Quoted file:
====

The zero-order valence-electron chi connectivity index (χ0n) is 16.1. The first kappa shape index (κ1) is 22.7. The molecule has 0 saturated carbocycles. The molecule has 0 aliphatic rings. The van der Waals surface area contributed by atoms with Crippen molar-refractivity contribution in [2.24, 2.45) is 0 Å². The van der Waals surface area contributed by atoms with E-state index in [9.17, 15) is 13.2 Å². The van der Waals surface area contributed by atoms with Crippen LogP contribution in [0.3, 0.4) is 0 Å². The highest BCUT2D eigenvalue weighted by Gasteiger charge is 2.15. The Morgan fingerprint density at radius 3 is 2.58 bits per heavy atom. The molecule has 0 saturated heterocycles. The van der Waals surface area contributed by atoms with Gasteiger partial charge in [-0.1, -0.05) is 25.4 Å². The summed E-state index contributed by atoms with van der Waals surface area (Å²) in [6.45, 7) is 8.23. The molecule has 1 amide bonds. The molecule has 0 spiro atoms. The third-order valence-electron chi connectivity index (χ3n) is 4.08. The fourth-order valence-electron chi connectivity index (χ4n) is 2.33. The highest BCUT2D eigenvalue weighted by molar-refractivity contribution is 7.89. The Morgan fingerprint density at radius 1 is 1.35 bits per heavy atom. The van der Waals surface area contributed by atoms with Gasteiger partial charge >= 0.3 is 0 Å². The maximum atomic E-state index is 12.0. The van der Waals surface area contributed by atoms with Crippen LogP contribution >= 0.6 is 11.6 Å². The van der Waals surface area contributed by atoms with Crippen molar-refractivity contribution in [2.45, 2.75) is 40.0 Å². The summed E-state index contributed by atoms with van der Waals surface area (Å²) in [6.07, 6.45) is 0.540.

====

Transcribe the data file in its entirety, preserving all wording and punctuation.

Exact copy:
The zero-order valence-electron chi connectivity index (χ0n) is 16.1. The first kappa shape index (κ1) is 22.7. The molecule has 0 saturated carbocycles. The molecule has 0 aliphatic rings. The van der Waals surface area contributed by atoms with Crippen molar-refractivity contribution in [2.24, 2.45) is 0 Å². The van der Waals surface area contributed by atoms with E-state index in [9.17, 15) is 13.2 Å². The van der Waals surface area contributed by atoms with Crippen LogP contribution in [0.3, 0.4) is 0 Å². The highest BCUT2D eigenvalue weighted by Gasteiger charge is 2.15. The Morgan fingerprint density at radius 3 is 2.58 bits per heavy atom. The molecule has 0 saturated heterocycles. The van der Waals surface area contributed by atoms with Gasteiger partial charge in [-0.1, -0.05) is 25.4 Å². The summed E-state index contributed by atoms with van der Waals surface area (Å²) in [6.45, 7) is 8.23. The molecule has 1 amide bonds. The molecule has 0 spiro atoms. The third-order valence-electron chi connectivity index (χ3n) is 4.08. The fourth-order valence-electron chi connectivity index (χ4n) is 2.33. The highest BCUT2D eigenvalue weighted by molar-refractivity contribution is 7.89. The Morgan fingerprint density at radius 1 is 1.35 bits per heavy atom. The van der Waals surface area contributed by atoms with Gasteiger partial charge >= 0.3 is 0 Å². The maximum atomic E-state index is 12.0. The van der Waals surface area contributed by atoms with Crippen LogP contribution >= 0.6 is 11.6 Å². The van der Waals surface area contributed by atoms with Crippen molar-refractivity contribution in [2.45, 2.75) is 40.0 Å². The summed E-state index contributed by atoms with van der Waals surface area (Å²) in [6.07, 6.45) is 0.540.